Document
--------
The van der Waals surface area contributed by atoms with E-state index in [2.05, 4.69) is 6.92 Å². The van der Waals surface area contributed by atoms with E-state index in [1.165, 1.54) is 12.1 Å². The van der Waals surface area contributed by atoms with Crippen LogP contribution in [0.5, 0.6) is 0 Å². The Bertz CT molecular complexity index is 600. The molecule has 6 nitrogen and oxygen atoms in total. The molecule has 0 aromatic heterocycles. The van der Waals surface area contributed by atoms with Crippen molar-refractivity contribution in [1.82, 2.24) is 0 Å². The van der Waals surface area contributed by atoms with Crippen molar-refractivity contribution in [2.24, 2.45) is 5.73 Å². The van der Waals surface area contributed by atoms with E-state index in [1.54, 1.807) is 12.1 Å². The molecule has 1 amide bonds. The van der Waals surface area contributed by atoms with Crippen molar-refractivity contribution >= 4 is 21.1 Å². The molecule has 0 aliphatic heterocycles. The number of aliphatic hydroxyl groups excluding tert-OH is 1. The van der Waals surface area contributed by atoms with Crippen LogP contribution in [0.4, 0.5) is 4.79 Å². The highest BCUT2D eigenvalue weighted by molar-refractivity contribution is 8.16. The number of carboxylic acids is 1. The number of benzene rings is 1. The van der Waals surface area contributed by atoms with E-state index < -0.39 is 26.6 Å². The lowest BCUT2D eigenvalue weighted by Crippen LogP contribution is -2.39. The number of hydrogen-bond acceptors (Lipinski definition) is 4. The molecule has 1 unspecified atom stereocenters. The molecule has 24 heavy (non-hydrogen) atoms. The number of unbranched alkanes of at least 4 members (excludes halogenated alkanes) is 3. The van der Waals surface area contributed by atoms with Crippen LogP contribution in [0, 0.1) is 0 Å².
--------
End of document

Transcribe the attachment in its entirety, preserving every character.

The van der Waals surface area contributed by atoms with E-state index in [2.05, 4.69) is 6.92 Å². The van der Waals surface area contributed by atoms with E-state index in [1.165, 1.54) is 12.1 Å². The van der Waals surface area contributed by atoms with Crippen LogP contribution in [0.5, 0.6) is 0 Å². The Bertz CT molecular complexity index is 600. The molecule has 6 nitrogen and oxygen atoms in total. The molecule has 0 aromatic heterocycles. The van der Waals surface area contributed by atoms with Crippen molar-refractivity contribution in [1.82, 2.24) is 0 Å². The van der Waals surface area contributed by atoms with Crippen molar-refractivity contribution in [2.24, 2.45) is 5.73 Å². The van der Waals surface area contributed by atoms with E-state index in [1.54, 1.807) is 12.1 Å². The molecule has 1 amide bonds. The van der Waals surface area contributed by atoms with Crippen molar-refractivity contribution >= 4 is 21.1 Å². The molecule has 0 aliphatic heterocycles. The number of aliphatic hydroxyl groups excluding tert-OH is 1. The van der Waals surface area contributed by atoms with Crippen LogP contribution in [0.4, 0.5) is 4.79 Å². The highest BCUT2D eigenvalue weighted by molar-refractivity contribution is 8.16. The number of carboxylic acids is 1. The number of benzene rings is 1. The van der Waals surface area contributed by atoms with E-state index < -0.39 is 26.6 Å². The lowest BCUT2D eigenvalue weighted by Crippen LogP contribution is -2.39. The number of hydrogen-bond acceptors (Lipinski definition) is 4. The molecule has 1 unspecified atom stereocenters. The molecule has 24 heavy (non-hydrogen) atoms. The number of unbranched alkanes of at least 4 members (excludes halogenated alkanes) is 3. The van der Waals surface area contributed by atoms with Crippen LogP contribution in [0, 0.1) is 0 Å².